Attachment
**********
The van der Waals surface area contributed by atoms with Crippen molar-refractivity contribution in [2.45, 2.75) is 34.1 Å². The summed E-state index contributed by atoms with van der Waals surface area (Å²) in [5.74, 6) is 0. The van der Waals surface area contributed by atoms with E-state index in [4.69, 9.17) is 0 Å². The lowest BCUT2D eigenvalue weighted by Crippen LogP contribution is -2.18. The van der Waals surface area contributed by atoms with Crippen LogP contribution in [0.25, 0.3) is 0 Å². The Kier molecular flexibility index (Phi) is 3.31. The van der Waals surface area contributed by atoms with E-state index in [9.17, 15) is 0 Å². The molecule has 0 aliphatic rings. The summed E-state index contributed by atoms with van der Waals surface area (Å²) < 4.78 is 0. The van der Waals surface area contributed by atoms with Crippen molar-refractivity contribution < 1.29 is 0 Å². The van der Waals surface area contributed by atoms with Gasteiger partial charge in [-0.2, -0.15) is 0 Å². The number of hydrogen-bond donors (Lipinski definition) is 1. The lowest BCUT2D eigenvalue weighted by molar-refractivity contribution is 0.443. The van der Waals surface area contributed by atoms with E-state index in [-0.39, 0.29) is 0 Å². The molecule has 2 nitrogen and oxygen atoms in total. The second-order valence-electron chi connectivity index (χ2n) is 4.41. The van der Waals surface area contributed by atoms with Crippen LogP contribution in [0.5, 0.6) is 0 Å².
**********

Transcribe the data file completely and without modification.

The van der Waals surface area contributed by atoms with Crippen molar-refractivity contribution in [2.45, 2.75) is 34.1 Å². The summed E-state index contributed by atoms with van der Waals surface area (Å²) in [5.74, 6) is 0. The van der Waals surface area contributed by atoms with E-state index in [4.69, 9.17) is 0 Å². The lowest BCUT2D eigenvalue weighted by Crippen LogP contribution is -2.18. The van der Waals surface area contributed by atoms with Crippen LogP contribution in [0.25, 0.3) is 0 Å². The Kier molecular flexibility index (Phi) is 3.31. The van der Waals surface area contributed by atoms with E-state index in [9.17, 15) is 0 Å². The molecule has 0 aliphatic rings. The summed E-state index contributed by atoms with van der Waals surface area (Å²) < 4.78 is 0. The van der Waals surface area contributed by atoms with Crippen molar-refractivity contribution < 1.29 is 0 Å². The van der Waals surface area contributed by atoms with Gasteiger partial charge in [-0.2, -0.15) is 0 Å². The number of hydrogen-bond donors (Lipinski definition) is 1. The lowest BCUT2D eigenvalue weighted by molar-refractivity contribution is 0.443. The van der Waals surface area contributed by atoms with E-state index in [-0.39, 0.29) is 0 Å². The molecule has 2 nitrogen and oxygen atoms in total. The second-order valence-electron chi connectivity index (χ2n) is 4.41. The van der Waals surface area contributed by atoms with Crippen LogP contribution in [0.5, 0.6) is 0 Å².